With a growing share of investment coming from so-called sovereign wealth funds — vast pools of money controlled by governments from China to the Middle East — lawmakers and regulators are calling for greater scrutiny to ensure that foreign countries do not gain influence over the financial system or military-related technology ....Is there a ceiling on how much American real estate foreign investors might scoop up and control with bottoming out real estate prices?
Debate is swirling in Washington about the best way to stimulate a flagging economy. Despite divided opinion about the merits, foreign investment may be preventing deeper troubles by infusing hard-luck companies with cash and keeping some in business.
The most conspicuous beneficiaries are Wall Street banks like Merrill Lynch, Citigroup and Morgan Stanley, which have sold stakes to government-controlled funds in Asia and the Middle East to compensate for calamitous losses on mortgage markets. Beneath the headlines, a more profound shift is under way: Foreign entities last year captured stakes in American companies in businesses as diverse as real estate, steel-making, energy and baby food.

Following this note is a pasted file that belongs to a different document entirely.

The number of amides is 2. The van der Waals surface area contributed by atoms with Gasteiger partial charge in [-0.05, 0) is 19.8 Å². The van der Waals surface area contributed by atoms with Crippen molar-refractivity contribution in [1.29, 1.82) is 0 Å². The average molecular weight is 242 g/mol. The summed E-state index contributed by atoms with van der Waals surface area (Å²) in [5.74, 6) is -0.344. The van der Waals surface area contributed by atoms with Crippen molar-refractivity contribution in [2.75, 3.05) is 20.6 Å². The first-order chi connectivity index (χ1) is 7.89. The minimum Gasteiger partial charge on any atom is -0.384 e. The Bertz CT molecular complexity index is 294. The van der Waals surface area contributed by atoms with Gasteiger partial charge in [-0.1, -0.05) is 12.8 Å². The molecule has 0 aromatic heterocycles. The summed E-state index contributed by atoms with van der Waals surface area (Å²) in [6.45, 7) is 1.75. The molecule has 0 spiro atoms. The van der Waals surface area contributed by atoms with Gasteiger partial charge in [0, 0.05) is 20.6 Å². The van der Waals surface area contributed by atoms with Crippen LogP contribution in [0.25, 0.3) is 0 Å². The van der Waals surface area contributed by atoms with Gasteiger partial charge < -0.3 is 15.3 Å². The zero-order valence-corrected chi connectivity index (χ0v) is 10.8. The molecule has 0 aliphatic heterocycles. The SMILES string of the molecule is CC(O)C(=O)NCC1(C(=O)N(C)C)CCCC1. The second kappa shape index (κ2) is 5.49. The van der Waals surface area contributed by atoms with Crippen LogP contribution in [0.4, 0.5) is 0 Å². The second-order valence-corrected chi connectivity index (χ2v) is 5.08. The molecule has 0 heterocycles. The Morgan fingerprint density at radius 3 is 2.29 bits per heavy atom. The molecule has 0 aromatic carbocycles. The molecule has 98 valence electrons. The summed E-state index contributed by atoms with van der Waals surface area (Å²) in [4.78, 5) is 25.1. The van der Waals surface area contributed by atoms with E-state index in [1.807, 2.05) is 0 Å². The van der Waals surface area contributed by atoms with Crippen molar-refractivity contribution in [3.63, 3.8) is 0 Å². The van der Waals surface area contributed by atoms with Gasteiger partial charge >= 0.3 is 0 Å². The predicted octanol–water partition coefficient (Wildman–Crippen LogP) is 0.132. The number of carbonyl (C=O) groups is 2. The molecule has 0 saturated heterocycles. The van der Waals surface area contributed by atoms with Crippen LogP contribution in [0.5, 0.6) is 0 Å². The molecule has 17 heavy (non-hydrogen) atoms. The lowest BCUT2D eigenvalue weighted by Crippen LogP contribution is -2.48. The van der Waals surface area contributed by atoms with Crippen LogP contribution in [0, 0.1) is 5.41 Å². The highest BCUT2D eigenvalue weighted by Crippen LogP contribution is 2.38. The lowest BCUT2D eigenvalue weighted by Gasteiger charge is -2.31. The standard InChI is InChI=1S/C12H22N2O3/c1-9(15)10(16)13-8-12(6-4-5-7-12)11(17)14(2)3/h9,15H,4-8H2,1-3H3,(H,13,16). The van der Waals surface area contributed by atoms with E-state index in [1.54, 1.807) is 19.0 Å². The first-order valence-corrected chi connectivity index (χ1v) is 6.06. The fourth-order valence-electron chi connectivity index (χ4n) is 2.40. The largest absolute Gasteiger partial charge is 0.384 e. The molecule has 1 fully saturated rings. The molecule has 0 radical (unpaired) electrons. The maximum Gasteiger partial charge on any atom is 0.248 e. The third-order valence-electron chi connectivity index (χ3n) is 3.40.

And talk about your absentee landlords. I heard a zoning official the other day say that land owners who live in other states are the most difficult to hold accountable for zoning violations. What about the landlords who live in Canada or Europe?
And while we're on the subject of this panacea of wonderful things that some keep telling us that free trade brings, let's go back to my old credit account with GE Money, which had its computer tapes containing 650,000 customers' social security numbers disappear. Aren't those tapes much harder to recover if they're floating around a black market in Indonesia or Thailand? The GE phone operator I spoke with the other day had an Indian or Pakistani accent, so chances are good that she was talking to me from Asia. How in the hell are investigations of this disappearance coordinated on a global level, and how hard would it be to pursue legal redress if I have to recover losses?